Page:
I came across many interesting and valid view points in this last CommWS. Let us share them for the wider benefit of our audience.
- “When you talk about Acceptance, I feel good. When you talk about techniques, my head begins to burst..”
This coming from a young man, made me quite happy: he had realized the usefulness of acceptance in day to day life. Because, even if you become President of America, many things will go against your wish and you will have to accept them all the same (like Sandy!).
- “When techniques dont work all the time, why should I waste my time on them?”
I have been learning Karate for over ten years. I have practiced thousands of time thousands of techniques. In actual fight in Dozo I have used, not more than five, I guess (3 kinds of punch and may be two kinds of kicks – that's all). But looking back, I feel all those hours of practice day after day has not gone waste. It has shaped my attitude (towards a physical fight), built up my aerobic stamina and has given me hours and hours of good physical fun.. Can we look at the “techniques” in the same manner? Not a life saver- but lot of fun?
- “Stammering is not a big thing. By thinking and talking about it, we make it big.”
100% true. And if you are 100% convinced of that- both inside and outside, you may stop coming to a SHG, CommWS and visiting this blog. But till then, what harm is there in doing so? In fact, you benefit – by getting used to your own stammering and your reactions to it in a safe environment. And then, finally a day comes when you can really believe what you say- and go beyond.
- “Everything is fine here- but once I go back to my office or home, my problems will be back.”
I have been an avid mountaineer and trekker. Whenever I climb a ridge at 18000 feet, behold the untouched beauty of nature- mind would say the same: What is the point in climbing to 18000 feet, when you have to go down to sea level, sooner or later? But I did not stop my solo treks- because those few hours in rarefied atmosphere was worth months of routine life at sea level. Many trekkers and other enthusiasts do exactly the same..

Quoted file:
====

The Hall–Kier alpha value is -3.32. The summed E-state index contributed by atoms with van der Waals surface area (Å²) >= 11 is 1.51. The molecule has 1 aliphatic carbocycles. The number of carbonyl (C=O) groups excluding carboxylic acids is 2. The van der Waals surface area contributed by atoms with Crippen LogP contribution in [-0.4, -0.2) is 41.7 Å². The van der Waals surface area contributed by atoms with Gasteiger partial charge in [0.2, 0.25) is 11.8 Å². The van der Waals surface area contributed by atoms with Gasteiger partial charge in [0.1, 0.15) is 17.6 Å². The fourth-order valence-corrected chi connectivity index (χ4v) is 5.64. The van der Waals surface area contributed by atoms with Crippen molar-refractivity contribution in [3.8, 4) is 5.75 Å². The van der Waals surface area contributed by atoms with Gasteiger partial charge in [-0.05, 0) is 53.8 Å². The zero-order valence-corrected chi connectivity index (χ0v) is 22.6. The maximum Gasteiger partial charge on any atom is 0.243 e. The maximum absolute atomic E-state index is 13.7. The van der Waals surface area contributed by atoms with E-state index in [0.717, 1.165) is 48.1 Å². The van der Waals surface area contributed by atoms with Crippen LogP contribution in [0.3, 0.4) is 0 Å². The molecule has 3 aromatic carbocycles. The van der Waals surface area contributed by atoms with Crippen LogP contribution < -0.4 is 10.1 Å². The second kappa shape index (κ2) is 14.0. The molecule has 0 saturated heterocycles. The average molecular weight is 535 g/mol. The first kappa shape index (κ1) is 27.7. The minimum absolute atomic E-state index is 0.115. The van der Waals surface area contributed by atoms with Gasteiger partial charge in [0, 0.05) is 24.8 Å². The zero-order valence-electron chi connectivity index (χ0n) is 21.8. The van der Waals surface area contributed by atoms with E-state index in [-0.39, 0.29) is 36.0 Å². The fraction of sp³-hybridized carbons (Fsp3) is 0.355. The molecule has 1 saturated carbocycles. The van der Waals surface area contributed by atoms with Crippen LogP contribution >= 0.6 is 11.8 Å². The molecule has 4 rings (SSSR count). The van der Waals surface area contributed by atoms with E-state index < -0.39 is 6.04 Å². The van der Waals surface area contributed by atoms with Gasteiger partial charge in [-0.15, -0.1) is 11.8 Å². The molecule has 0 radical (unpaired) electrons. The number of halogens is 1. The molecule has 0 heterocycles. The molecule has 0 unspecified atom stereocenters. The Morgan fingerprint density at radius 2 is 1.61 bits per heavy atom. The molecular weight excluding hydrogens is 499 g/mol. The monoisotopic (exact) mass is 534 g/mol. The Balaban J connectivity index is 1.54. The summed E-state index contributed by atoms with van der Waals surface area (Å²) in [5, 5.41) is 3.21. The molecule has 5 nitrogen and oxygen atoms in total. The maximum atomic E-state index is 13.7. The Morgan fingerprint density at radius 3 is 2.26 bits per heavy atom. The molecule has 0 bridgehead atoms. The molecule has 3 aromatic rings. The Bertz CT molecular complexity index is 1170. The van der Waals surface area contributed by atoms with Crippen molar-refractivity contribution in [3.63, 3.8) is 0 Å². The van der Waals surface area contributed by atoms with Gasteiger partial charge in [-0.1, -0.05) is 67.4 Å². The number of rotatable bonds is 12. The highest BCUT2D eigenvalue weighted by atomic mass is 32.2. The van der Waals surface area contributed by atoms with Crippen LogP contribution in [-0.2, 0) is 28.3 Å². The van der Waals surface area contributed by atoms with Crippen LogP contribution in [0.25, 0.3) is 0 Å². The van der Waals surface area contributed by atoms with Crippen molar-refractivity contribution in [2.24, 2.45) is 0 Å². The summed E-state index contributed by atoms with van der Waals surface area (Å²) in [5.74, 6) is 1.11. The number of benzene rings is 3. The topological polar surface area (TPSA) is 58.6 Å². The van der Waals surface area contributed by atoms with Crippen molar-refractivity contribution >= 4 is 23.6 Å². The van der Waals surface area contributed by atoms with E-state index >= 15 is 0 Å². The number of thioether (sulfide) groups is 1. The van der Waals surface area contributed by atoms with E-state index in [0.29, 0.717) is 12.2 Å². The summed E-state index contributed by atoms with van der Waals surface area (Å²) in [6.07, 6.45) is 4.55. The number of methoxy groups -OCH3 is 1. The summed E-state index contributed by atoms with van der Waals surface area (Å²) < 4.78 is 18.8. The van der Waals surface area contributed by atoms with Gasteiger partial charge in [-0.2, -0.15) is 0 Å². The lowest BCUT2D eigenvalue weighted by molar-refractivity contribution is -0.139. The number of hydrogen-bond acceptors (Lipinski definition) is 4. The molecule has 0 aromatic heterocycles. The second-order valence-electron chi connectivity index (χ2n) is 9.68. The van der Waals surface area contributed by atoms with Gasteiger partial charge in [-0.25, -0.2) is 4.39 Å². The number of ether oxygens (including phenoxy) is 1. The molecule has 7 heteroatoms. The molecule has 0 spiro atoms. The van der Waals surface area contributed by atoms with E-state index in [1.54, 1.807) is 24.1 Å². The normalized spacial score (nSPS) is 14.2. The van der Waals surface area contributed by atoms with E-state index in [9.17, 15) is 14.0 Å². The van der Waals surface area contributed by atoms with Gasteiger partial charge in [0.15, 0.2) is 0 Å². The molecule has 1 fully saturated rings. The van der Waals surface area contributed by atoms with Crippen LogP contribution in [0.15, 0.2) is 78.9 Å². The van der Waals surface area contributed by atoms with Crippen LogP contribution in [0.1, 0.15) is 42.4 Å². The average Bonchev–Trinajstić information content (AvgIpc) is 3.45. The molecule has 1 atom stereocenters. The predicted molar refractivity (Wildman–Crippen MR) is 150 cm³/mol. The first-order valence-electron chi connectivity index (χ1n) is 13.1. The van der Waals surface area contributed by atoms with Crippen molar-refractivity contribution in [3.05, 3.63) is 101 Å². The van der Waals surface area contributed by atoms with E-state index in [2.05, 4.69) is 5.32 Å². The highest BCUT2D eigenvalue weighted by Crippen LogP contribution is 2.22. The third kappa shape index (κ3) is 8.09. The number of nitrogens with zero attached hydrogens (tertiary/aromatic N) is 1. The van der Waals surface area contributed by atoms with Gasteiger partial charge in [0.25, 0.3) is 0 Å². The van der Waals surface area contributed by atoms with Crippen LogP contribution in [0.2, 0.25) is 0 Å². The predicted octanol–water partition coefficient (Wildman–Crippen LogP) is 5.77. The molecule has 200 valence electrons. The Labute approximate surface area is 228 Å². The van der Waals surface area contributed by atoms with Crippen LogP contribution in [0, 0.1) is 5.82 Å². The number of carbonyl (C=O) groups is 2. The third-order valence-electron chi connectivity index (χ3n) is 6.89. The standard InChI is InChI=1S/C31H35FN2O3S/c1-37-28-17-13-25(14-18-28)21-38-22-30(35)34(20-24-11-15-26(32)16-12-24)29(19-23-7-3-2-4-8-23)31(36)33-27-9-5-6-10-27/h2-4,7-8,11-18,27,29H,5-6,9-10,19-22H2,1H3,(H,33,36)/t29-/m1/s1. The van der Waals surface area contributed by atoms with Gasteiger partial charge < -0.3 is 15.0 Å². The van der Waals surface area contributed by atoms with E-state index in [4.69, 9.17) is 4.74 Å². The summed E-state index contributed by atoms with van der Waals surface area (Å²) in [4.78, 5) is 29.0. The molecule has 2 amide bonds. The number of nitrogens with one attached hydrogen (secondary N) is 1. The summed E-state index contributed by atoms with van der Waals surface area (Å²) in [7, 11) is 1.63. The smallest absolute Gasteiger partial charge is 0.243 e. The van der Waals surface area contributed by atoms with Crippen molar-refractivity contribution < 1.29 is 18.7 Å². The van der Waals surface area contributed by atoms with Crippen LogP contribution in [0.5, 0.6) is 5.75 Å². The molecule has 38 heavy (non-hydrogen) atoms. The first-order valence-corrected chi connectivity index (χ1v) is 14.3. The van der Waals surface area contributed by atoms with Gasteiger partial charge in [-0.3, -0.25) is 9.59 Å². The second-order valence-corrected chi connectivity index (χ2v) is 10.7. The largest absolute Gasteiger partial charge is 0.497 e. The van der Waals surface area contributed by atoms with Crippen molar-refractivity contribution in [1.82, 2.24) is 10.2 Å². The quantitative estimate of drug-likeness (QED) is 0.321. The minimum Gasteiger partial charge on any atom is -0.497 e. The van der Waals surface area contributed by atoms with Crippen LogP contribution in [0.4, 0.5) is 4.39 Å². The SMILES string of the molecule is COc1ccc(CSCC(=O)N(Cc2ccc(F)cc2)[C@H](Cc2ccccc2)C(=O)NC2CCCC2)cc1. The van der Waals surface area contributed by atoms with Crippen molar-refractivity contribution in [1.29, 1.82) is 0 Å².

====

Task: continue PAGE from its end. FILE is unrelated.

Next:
- “TISA is doing a wonderful job. Let us contribute Rs x and start a fund to sustain it...”
I demand MORE than that from everyone in TISA. Instead of money, give your time, your thoughts to people, who are in need. Whenever and wherever you serve a human being- not necessarily a stammerer- you have contributed to TISA richly. Dont teach a technique- just listen to a pws respectfully, patiently and sensitively. No amount of funds can generate the feeling of acceptance which you get when you have been heard by another human being. Can you do it?
- What have I learned? I have learned that even though our stammering may sound the same, it is generated by vary DIVERSE and complex factors. What works for A, may not work for B. What works for A now, may not work for him tomorrow. This is a very complex and RANDOM scenario. No algorithm is going to help us forecast anything about stammering meaningfully. Therefore, I will encourage EXPLORATION and sharing. Never give up hope – keep trying and keep sharing. And keep smiling.After all, life is much much more than a few stumbled words..
I also learned another thing: PWS can laugh about their stammering. Difficult but not impossible. And once they start- it is difficult to stop them! Once they start laughing about this whole thing- they sound lighter, happier, transparent, easy to talk to. I assume that if they continue on this path, their iceberg will melt and the gains will be permanent.
I wish to thank all of you who participated and made it such a rich and rewarding experience for me.
(Pic above: Solo trek Sham valley, Laddakh; atop a pass )